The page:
As for what Dora believed about her own illness, Freud writes, “It is of course not to be expected that the patient will come to meet the physician half-way with material which has become pathogenic for the very reason of its efforts to lie concealed; nor must the inquirer rest content with the first ‘No’ that crosses his path.” She doesn’t know the truth, in other words, and whatever she does know she certainly won’t say, and so the doctor just has to work harder to get her to disclose it, even—especially—if she doesn’t want to, for her own good.
This sense that the hysteric could not be trusted to understand or provide information about her own illness, or about much of anything—that she was by definition unreliable—was already an old one when Freud was treating and writing about Dora. In her book The Technology of Orgasm, Rachel P. Maines includes the observation of physician Albert Hayes, writing in 1869, that “the strength of the reproductive force… irradiates every part of the frame… when disordered by whatsoever cause, it becomes capable of carrying confusion into every department, where it may rave and rage in its caprice and fury.” The hysterical woman was made crazy by this congestion and overabundance. Her craziness stemmed directly from her sexuality, from her femaleness—from too much of it. Here’s an even older account, from the 17th-century physician Riverius: “Womb-Furie is a sort of madness, arising from a vehement and unbridled desire of Carnal Imbracement, which desire disthrones the Rational Facul[ty] so far, that the Patient utters wanton and lascivious Speeches…”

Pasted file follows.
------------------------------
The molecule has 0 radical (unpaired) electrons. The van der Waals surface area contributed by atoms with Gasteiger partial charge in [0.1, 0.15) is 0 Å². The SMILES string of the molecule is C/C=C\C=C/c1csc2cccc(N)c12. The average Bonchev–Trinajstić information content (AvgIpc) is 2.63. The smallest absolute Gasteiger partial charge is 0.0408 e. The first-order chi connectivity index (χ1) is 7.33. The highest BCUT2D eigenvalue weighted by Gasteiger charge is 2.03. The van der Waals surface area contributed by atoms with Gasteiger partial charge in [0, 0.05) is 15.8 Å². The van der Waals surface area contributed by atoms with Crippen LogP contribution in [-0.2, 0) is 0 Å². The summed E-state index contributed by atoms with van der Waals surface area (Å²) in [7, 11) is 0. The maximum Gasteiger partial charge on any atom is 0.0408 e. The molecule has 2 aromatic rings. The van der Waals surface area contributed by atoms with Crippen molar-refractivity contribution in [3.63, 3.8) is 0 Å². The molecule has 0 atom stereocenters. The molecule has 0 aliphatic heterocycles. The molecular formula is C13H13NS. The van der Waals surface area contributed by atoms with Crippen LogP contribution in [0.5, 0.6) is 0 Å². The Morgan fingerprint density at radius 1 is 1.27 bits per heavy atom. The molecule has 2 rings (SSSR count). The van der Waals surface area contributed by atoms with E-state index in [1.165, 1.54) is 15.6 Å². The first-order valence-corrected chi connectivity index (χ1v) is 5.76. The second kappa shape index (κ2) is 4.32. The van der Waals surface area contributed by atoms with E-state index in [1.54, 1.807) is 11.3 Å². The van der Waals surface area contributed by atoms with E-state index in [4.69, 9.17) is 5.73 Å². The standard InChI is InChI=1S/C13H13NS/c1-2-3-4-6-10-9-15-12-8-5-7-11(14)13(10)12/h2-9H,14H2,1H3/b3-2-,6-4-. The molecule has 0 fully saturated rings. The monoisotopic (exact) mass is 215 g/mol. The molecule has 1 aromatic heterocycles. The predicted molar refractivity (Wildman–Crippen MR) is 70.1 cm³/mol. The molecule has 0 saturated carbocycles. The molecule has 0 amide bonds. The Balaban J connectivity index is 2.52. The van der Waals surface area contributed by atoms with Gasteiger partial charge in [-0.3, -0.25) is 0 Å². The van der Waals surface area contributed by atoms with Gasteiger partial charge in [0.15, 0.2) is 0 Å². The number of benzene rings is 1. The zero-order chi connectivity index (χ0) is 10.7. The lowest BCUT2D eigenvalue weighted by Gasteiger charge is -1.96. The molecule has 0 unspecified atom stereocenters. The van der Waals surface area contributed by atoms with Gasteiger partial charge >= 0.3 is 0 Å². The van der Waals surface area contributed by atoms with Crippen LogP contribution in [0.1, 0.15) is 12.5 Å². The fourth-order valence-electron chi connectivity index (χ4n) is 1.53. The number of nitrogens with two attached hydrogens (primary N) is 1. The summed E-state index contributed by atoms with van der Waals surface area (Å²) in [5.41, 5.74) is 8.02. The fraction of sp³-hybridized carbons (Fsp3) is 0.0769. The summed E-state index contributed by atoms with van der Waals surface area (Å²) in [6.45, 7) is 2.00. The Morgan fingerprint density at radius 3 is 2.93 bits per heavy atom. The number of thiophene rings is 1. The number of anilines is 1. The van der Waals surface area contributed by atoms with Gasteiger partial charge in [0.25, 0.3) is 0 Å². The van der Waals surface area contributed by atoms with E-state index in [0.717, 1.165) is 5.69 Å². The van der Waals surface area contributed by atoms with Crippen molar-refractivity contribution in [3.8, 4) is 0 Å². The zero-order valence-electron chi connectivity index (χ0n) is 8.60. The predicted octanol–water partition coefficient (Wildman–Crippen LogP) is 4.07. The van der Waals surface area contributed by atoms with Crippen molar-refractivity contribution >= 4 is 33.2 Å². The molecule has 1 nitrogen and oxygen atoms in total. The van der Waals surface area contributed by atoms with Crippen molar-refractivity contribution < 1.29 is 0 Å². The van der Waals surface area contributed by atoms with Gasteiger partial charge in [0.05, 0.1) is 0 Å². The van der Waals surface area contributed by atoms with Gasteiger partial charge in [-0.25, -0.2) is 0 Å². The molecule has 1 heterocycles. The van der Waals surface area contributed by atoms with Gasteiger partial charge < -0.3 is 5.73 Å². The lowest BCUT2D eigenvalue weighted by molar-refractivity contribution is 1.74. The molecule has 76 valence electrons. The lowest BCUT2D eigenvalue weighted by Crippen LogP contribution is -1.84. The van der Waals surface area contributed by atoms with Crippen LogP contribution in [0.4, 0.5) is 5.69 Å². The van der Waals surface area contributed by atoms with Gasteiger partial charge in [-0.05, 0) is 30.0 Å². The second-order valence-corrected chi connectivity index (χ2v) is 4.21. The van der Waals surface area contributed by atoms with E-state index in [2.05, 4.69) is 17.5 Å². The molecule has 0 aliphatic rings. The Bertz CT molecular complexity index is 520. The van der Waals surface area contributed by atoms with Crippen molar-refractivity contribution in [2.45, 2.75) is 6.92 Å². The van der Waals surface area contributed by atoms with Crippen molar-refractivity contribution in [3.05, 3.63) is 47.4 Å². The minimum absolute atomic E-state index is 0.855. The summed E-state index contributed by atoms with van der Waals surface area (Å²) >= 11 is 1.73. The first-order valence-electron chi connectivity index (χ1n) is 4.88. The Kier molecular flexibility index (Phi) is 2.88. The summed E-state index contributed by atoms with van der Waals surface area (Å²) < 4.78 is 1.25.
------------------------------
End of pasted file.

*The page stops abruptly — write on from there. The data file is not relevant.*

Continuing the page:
Given this understanding, a potential treatment suggested itself. Here’s Riverius again: “…some advise that the Genital Parts should be by a cunning Midwife so handled and rubbed, so as to cause an Evacuation of the over-abounding Sperm” (sperm here meaning the female body’s own secretions).